Humor alert! Humor alert! Yes, as it relates to Apple.
And I’m not talking about the standard eye-rolling stuff of corporate dog-and-pony shows such as last week’s Apple Worldwide Developers’ Conference (WWDC) in San Francisco. Nope, here we have Apple enlisting the aid of former SNL comic Bill Hader, who shares a humorous behind-the-scenes peek at what could have been at WWDC…
Alas, there were no iPhone 6S or iPhone 7 rumors in there, just a goat and some larger-than-life fingers. But the actual WWDC’s introduction of iOS 9 did spark speculation about the next flagship iPhones.
iOS 9 Clues
A developer named Hamza Sood tweeted on Wednesday that iOS 9 code tipped that Apple might be plotting “at future device front cameras having: 1080p resolution, 240fps slow mo, panoramic capture, flash”
With iPhone already being one of the most popular cameras around, but a flawed one, Apple watchers are hungry for advances on this front (See: “Killer camera on the way”). Business Insider points out that the numbers Sood tweeted out, if realized, would be “a big step up for the iPhone's Facetime camera — the front camera on the iPhone 6 and iPhone 6 Plus only capture video in 720p and doesn't support shooting slow-motion video or panoramic photos. There's no flash on the front-facing camera either.”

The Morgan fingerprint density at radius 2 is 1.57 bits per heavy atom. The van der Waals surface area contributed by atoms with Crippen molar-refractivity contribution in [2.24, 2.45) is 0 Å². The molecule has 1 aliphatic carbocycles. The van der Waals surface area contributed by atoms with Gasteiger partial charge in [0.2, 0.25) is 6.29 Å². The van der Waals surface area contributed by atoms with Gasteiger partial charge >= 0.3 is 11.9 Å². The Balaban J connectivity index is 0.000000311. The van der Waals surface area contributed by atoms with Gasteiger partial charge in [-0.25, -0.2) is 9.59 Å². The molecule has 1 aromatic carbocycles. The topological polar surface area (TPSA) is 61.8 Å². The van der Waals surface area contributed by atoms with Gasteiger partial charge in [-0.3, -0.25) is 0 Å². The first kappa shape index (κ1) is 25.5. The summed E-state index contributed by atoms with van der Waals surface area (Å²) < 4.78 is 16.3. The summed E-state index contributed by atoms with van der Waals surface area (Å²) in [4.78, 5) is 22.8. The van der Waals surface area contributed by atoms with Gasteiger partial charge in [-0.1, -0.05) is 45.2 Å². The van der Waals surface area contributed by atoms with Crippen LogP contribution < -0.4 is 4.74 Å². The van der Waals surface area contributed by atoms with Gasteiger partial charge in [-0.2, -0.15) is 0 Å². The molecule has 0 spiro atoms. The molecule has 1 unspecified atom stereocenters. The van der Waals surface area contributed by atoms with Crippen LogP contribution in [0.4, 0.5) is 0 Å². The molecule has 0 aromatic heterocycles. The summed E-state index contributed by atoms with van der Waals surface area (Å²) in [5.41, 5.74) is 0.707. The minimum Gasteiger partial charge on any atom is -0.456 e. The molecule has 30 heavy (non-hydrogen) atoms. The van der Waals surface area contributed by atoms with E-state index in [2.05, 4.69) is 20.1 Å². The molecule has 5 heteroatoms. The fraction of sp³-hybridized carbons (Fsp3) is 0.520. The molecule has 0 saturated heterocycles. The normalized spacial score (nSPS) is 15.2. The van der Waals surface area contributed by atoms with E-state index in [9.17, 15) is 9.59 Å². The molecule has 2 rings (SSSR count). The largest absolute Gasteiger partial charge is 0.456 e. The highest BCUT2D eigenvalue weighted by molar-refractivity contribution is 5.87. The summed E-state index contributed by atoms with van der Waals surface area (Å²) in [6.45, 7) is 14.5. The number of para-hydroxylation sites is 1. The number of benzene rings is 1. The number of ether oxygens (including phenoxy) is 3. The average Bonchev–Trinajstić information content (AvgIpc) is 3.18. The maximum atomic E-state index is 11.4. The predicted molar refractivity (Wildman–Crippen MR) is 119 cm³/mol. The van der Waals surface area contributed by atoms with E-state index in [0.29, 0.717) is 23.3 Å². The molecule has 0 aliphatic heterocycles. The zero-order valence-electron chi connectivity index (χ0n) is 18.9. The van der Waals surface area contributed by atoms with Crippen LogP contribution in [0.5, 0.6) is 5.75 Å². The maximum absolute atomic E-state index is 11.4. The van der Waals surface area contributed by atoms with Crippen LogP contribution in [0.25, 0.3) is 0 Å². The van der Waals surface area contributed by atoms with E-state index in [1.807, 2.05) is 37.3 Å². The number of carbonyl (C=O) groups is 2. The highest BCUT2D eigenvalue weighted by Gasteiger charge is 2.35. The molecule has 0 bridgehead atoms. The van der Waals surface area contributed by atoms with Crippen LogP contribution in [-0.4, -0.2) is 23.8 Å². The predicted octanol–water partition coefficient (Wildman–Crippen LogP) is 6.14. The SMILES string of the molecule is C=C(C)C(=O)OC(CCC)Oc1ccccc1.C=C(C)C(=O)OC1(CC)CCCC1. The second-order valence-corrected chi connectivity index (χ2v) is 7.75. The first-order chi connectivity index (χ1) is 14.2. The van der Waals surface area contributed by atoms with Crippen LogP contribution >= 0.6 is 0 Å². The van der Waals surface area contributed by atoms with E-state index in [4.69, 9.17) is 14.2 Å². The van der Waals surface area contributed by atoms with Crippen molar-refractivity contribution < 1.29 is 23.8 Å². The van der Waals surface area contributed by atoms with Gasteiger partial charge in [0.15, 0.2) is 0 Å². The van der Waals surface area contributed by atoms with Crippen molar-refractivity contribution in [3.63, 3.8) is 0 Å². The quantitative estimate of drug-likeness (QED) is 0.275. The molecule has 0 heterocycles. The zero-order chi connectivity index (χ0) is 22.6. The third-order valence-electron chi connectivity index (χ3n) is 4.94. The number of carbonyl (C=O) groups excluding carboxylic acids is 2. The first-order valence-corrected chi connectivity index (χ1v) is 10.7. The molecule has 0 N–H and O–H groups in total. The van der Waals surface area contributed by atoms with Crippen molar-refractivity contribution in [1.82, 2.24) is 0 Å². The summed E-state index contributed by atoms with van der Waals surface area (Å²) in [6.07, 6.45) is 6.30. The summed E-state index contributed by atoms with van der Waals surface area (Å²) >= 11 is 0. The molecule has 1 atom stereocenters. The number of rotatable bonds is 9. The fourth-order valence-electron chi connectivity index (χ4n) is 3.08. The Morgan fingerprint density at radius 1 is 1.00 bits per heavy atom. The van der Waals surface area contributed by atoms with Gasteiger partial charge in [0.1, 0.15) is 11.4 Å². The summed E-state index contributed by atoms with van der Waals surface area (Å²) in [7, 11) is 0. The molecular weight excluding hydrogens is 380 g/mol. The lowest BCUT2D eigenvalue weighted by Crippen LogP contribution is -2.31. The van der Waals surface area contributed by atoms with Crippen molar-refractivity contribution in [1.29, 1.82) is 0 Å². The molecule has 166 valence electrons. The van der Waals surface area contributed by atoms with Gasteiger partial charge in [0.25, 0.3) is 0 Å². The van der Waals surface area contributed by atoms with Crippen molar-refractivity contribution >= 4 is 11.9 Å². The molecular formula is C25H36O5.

Apple has been playing catch-up on the camera quality front with Samsung and its Android devices.
The 9-to-5 Mac blog, also picking up on Sood’s tweeting, says such additions to future iPhones could make for selfie heaven. “The popularity of selfie apps and dedicated selfie sticks for taking single and group photos while being able to preview the image from the iPhone display certainly warrants attention given to improving the FaceTime camera.”
Rumor vs. reality
It’s not every day that an iPhone 7 rumor actually isn’t just a rumor. In this case, an actual Apple executive’s comments fueled the conjecture.
Apple SVP of Worldwide Marketing Phil Schiller, speaking with Daring Fireball’s Jon Gruber, had the UK’s Independent writing that small iPhones (say like those that have just 16GB of storage) might keep getting made even though you might think users would demand more and more storage. The thing is, the cloud is what’s providing users with that capacity these days, according to Schiller, who told Gruber: "The belief is more and more as we use iCloud services for documents and our photos and videos and music that perhaps the most price-conscious customers are able to live in an environment where they don't need gobs of local storage because these services are lightening the load."